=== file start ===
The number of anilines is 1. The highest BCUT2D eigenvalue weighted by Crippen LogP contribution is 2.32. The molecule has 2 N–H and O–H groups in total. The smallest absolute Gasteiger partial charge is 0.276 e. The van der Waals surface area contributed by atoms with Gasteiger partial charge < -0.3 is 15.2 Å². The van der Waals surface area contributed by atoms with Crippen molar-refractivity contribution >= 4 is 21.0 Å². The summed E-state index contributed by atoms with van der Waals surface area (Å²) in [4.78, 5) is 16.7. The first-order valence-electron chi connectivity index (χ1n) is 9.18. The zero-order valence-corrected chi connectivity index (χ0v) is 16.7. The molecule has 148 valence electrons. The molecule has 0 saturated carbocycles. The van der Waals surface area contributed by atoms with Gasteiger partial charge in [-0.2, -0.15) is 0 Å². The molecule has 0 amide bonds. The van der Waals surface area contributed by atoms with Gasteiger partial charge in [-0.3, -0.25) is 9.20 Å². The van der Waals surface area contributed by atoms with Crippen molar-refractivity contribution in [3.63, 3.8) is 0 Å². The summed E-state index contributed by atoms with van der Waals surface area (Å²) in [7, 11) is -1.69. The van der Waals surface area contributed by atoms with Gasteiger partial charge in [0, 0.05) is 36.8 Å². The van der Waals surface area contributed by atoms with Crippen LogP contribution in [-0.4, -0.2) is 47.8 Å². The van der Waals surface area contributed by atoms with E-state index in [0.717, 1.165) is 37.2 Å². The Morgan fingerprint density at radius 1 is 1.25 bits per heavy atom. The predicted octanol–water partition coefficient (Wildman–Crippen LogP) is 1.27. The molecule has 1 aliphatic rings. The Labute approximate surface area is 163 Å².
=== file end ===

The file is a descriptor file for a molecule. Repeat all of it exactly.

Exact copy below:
The number of anilines is 1. The highest BCUT2D eigenvalue weighted by Crippen LogP contribution is 2.32. The molecule has 2 N–H and O–H groups in total. The smallest absolute Gasteiger partial charge is 0.276 e. The van der Waals surface area contributed by atoms with Gasteiger partial charge < -0.3 is 15.2 Å². The van der Waals surface area contributed by atoms with Crippen molar-refractivity contribution >= 4 is 21.0 Å². The summed E-state index contributed by atoms with van der Waals surface area (Å²) in [4.78, 5) is 16.7. The first-order valence-electron chi connectivity index (χ1n) is 9.18. The zero-order valence-corrected chi connectivity index (χ0v) is 16.7. The molecule has 148 valence electrons. The molecule has 0 saturated carbocycles. The van der Waals surface area contributed by atoms with Gasteiger partial charge in [-0.2, -0.15) is 0 Å². The molecule has 0 amide bonds. The van der Waals surface area contributed by atoms with Gasteiger partial charge in [-0.3, -0.25) is 9.20 Å². The van der Waals surface area contributed by atoms with Crippen molar-refractivity contribution in [3.63, 3.8) is 0 Å². The summed E-state index contributed by atoms with van der Waals surface area (Å²) in [7, 11) is -1.69. The van der Waals surface area contributed by atoms with Gasteiger partial charge in [0, 0.05) is 36.8 Å². The van der Waals surface area contributed by atoms with Crippen LogP contribution in [-0.4, -0.2) is 47.8 Å². The van der Waals surface area contributed by atoms with E-state index in [0.717, 1.165) is 37.2 Å². The Morgan fingerprint density at radius 1 is 1.25 bits per heavy atom. The predicted octanol–water partition coefficient (Wildman–Crippen LogP) is 1.27. The molecule has 1 aliphatic rings. The Labute approximate surface area is 163 Å².